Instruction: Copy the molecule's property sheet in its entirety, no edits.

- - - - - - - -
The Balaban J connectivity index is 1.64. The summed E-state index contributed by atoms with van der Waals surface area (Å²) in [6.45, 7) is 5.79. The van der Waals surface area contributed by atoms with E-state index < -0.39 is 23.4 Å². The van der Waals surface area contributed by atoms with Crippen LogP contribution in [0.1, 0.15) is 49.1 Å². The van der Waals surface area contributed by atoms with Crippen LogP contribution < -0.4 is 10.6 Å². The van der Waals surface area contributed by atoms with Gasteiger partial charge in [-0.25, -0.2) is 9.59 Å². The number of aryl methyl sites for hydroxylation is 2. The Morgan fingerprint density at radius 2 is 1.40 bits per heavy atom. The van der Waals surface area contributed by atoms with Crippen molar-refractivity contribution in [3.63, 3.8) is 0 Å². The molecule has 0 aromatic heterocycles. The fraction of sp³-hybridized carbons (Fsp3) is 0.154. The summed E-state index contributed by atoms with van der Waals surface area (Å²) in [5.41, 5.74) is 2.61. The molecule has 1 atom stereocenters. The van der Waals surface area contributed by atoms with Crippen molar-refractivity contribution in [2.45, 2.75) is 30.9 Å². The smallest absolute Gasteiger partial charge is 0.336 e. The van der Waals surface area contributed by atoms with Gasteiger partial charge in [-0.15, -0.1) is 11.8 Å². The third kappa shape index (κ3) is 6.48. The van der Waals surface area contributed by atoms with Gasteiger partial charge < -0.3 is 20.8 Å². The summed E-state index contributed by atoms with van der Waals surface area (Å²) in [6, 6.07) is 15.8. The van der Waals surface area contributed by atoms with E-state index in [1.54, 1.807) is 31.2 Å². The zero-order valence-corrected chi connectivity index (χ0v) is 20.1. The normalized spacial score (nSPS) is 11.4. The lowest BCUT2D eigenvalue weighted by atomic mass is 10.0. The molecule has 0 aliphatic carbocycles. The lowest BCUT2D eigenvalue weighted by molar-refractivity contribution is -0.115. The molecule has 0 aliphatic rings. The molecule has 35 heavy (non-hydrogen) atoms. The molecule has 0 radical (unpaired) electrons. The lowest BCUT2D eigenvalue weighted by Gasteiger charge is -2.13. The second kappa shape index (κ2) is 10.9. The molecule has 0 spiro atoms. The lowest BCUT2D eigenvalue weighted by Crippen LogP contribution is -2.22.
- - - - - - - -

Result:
The Balaban J connectivity index is 1.64. The summed E-state index contributed by atoms with van der Waals surface area (Å²) in [6.45, 7) is 5.79. The van der Waals surface area contributed by atoms with E-state index < -0.39 is 23.4 Å². The van der Waals surface area contributed by atoms with Crippen LogP contribution in [0.1, 0.15) is 49.1 Å². The van der Waals surface area contributed by atoms with Crippen LogP contribution < -0.4 is 10.6 Å². The van der Waals surface area contributed by atoms with Gasteiger partial charge in [-0.25, -0.2) is 9.59 Å². The number of aryl methyl sites for hydroxylation is 2. The Morgan fingerprint density at radius 2 is 1.40 bits per heavy atom. The van der Waals surface area contributed by atoms with Crippen molar-refractivity contribution in [3.63, 3.8) is 0 Å². The molecule has 0 aromatic heterocycles. The fraction of sp³-hybridized carbons (Fsp3) is 0.154. The summed E-state index contributed by atoms with van der Waals surface area (Å²) in [5.41, 5.74) is 2.61. The molecule has 1 atom stereocenters. The van der Waals surface area contributed by atoms with Crippen molar-refractivity contribution in [2.45, 2.75) is 30.9 Å². The smallest absolute Gasteiger partial charge is 0.336 e. The van der Waals surface area contributed by atoms with Gasteiger partial charge in [-0.15, -0.1) is 11.8 Å². The third kappa shape index (κ3) is 6.48. The van der Waals surface area contributed by atoms with Gasteiger partial charge < -0.3 is 20.8 Å². The summed E-state index contributed by atoms with van der Waals surface area (Å²) in [6, 6.07) is 15.8. The van der Waals surface area contributed by atoms with E-state index in [1.54, 1.807) is 31.2 Å². The zero-order valence-corrected chi connectivity index (χ0v) is 20.1. The normalized spacial score (nSPS) is 11.4. The lowest BCUT2D eigenvalue weighted by atomic mass is 10.0. The molecule has 0 aliphatic carbocycles. The lowest BCUT2D eigenvalue weighted by molar-refractivity contribution is -0.115. The molecule has 0 aliphatic rings. The molecule has 35 heavy (non-hydrogen) atoms. The molecule has 0 radical (unpaired) electrons. The lowest BCUT2D eigenvalue weighted by Gasteiger charge is -2.13. The second kappa shape index (κ2) is 10.9. The molecule has 0 spiro atoms. The lowest BCUT2D eigenvalue weighted by Crippen LogP contribution is -2.22.